SCEF calls for improved access to essential services for street children

Street Children Empowerment Foundation (SCEF) on Monday joined the international community to mark 2021International Day for Street Children, with a call on the government to make essential services such as health care, education and shelter accessible to street children to realise their fullest potential.

This is contained in a statement issued by SCEF in Accra, signed by Paul Semeh, the Executive Director of SCEF copied the Ghanaian Times.

The theme for this year’s celebration is“Access to Essential Services”.

The International Day for Street Children is marked every year on April 12, to draw attention the plight of millions of children on the streets across the globe for action to address their plight.

The theme is particularly significant, given the impact of COVID-19 on the vulnerable in society, especially street-connected children and their families as revealed by SCEF’s COVID-19 impact survey titled – Impact of COVID-19 on the livelihoods of street-connected families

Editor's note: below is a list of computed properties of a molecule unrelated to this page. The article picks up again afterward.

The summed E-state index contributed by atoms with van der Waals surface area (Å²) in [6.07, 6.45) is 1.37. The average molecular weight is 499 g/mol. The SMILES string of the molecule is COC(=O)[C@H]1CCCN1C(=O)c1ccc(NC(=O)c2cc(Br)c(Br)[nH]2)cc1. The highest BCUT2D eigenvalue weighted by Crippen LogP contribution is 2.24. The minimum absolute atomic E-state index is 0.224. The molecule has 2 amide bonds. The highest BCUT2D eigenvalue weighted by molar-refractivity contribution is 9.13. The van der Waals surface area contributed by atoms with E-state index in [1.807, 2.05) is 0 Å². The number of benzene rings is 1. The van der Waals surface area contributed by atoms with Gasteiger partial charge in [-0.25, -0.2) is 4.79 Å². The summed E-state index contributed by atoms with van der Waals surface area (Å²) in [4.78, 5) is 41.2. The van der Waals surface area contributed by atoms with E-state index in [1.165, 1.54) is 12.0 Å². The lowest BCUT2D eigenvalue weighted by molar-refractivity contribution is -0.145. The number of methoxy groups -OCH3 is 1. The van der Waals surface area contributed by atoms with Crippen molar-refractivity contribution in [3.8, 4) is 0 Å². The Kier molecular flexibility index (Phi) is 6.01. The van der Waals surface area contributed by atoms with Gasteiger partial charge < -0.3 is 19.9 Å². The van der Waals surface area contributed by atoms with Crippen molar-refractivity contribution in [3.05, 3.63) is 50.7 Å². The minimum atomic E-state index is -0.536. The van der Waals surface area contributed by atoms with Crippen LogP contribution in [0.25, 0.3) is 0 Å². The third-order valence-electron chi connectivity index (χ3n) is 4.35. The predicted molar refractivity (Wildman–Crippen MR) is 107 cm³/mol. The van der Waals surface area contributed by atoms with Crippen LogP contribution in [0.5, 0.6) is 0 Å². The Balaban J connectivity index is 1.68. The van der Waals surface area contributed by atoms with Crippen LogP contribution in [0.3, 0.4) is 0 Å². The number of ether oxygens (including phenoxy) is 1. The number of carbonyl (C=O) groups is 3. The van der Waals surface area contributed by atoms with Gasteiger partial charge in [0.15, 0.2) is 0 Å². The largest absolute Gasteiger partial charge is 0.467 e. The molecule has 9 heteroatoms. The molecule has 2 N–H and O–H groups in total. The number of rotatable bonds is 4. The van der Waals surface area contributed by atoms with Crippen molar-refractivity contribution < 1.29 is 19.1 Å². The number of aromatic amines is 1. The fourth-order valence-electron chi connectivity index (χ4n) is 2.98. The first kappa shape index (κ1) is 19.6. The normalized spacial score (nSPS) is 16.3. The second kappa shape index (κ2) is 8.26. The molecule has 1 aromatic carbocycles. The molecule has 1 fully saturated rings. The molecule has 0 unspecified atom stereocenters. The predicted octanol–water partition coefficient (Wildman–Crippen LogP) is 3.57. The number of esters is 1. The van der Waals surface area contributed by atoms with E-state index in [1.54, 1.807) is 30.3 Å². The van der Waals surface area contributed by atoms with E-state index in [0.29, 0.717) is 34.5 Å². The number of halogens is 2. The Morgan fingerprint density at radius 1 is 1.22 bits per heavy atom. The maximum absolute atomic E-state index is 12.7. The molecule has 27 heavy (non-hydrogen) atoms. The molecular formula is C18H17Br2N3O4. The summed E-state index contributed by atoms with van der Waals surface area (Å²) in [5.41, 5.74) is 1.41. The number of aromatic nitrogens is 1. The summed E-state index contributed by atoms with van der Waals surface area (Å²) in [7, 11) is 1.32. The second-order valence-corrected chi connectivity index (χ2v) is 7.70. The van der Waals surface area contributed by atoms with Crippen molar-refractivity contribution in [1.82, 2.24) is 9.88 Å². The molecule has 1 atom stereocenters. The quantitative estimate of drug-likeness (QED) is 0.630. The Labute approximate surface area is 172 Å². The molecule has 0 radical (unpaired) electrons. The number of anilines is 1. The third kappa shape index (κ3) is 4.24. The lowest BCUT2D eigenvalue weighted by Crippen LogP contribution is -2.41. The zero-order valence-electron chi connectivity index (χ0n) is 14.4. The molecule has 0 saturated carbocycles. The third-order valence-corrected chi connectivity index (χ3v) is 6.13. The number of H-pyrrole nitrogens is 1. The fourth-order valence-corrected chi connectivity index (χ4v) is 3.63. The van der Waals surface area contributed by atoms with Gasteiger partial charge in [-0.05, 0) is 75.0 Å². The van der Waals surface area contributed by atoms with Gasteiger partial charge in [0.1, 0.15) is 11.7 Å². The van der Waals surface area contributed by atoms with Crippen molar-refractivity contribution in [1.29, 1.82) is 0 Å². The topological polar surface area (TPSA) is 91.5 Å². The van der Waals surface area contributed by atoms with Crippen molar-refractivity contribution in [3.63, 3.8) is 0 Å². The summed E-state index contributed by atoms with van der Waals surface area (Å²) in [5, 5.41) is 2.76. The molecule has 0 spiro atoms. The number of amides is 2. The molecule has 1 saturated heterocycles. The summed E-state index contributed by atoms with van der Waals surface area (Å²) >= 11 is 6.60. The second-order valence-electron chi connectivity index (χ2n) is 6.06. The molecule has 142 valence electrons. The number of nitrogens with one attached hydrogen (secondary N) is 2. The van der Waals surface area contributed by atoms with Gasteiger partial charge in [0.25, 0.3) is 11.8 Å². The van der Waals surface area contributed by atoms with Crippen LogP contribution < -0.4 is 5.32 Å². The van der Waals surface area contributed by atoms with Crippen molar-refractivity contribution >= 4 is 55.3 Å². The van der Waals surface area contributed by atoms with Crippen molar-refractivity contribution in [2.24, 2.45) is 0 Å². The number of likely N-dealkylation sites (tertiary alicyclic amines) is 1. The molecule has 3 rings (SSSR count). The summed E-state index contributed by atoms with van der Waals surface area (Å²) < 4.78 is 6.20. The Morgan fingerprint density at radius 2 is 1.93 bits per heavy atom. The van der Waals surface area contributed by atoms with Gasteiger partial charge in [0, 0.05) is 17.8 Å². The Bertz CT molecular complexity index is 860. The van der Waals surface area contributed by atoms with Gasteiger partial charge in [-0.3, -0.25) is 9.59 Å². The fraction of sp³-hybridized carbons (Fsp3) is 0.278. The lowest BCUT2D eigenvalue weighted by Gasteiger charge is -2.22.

“Making essential services such as healthcare, quality education among others accessible to street-connected children is now more important than ever, giving the impact of COVID-19. We need to remember that, none of us and our children are safe until every street child is safe’’, Mr Semeh, the Executive Director of SCEF noted.

Whilst recognising the efforts by the government to build an inclusive and safe society for all children, SCEF wishes to highlight three priority areas that will enhance the welfare of children at various stages such as life before the streets, live on streets and life after they exit the streets.

The statement said “all children currently living within households, families and communities must have access to friendship and playtime (just being children); holistic wellbeing & development, education & mental health needs, healthy and positive relationships, loving and caring family, food, healthcare, safe sleeping environments, positive and meaningful faith experiences, protection from abuse and violence. Access to these will help reduce the desire to move to the streets.

It added that “in the unfortunate event that they end up on the streets as thousands of them have, they are still entitled to access essential services such as skills training and family reunification, food, shelter, clothing, healthcare, counselling, safe spaces to express themselves, to be heard, to play among others.”

Upon successful exit from the streets, the SCEF advocates that children would still have access to education and skills training, opportunities for family reunification and reintegration education on child and human rights, food, water, healthcare, safe accommodation, safe spaces – understanding and accepting street residents for who they are and empowering them.

By Times Reporter

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